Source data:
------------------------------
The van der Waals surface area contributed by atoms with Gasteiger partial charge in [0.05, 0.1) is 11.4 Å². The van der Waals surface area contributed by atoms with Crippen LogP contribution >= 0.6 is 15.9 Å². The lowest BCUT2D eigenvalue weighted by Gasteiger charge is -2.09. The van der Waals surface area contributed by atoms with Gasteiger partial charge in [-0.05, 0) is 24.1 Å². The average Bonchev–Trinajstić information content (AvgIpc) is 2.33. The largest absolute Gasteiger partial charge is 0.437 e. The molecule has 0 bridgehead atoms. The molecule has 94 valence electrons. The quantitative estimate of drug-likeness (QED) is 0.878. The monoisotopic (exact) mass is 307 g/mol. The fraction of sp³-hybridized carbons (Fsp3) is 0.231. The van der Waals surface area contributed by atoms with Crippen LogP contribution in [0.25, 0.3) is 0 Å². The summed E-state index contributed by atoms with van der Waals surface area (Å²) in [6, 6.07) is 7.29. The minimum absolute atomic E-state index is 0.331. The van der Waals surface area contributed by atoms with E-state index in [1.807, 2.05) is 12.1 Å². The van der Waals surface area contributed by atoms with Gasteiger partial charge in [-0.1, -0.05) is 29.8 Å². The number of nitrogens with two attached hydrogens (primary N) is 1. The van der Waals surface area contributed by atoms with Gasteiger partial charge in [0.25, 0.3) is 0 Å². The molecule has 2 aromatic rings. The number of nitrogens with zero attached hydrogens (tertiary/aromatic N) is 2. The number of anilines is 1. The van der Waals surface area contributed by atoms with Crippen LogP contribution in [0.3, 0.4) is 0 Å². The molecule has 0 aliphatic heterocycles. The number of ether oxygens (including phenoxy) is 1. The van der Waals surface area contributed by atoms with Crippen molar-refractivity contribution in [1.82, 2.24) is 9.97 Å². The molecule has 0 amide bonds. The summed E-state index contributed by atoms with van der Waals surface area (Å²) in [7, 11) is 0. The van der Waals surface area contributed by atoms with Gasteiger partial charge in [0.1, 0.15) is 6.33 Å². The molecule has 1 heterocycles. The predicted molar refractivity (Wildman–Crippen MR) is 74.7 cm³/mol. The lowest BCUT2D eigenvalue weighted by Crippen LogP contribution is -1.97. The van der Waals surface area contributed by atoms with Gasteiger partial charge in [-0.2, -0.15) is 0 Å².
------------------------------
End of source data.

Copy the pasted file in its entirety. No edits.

The van der Waals surface area contributed by atoms with Gasteiger partial charge in [0.05, 0.1) is 11.4 Å². The van der Waals surface area contributed by atoms with Crippen LogP contribution >= 0.6 is 15.9 Å². The lowest BCUT2D eigenvalue weighted by Gasteiger charge is -2.09. The van der Waals surface area contributed by atoms with Gasteiger partial charge in [-0.05, 0) is 24.1 Å². The average Bonchev–Trinajstić information content (AvgIpc) is 2.33. The largest absolute Gasteiger partial charge is 0.437 e. The molecule has 0 bridgehead atoms. The molecule has 94 valence electrons. The quantitative estimate of drug-likeness (QED) is 0.878. The monoisotopic (exact) mass is 307 g/mol. The fraction of sp³-hybridized carbons (Fsp3) is 0.231. The van der Waals surface area contributed by atoms with Crippen LogP contribution in [0.25, 0.3) is 0 Å². The summed E-state index contributed by atoms with van der Waals surface area (Å²) in [6, 6.07) is 7.29. The minimum absolute atomic E-state index is 0.331. The van der Waals surface area contributed by atoms with E-state index in [1.807, 2.05) is 12.1 Å². The van der Waals surface area contributed by atoms with Gasteiger partial charge in [-0.1, -0.05) is 29.8 Å². The number of nitrogens with two attached hydrogens (primary N) is 1. The van der Waals surface area contributed by atoms with Gasteiger partial charge in [0.25, 0.3) is 0 Å². The molecule has 2 aromatic rings. The number of nitrogens with zero attached hydrogens (tertiary/aromatic N) is 2. The number of anilines is 1. The van der Waals surface area contributed by atoms with Crippen LogP contribution in [0.3, 0.4) is 0 Å². The molecule has 0 aliphatic heterocycles. The number of ether oxygens (including phenoxy) is 1. The van der Waals surface area contributed by atoms with Crippen molar-refractivity contribution in [1.82, 2.24) is 9.97 Å². The molecule has 0 amide bonds. The summed E-state index contributed by atoms with van der Waals surface area (Å²) in [7, 11) is 0. The van der Waals surface area contributed by atoms with Gasteiger partial charge in [0.1, 0.15) is 6.33 Å². The molecule has 1 heterocycles. The predicted molar refractivity (Wildman–Crippen MR) is 74.7 cm³/mol. The lowest BCUT2D eigenvalue weighted by Crippen LogP contribution is -1.97. The van der Waals surface area contributed by atoms with Gasteiger partial charge in [-0.2, -0.15) is 0 Å².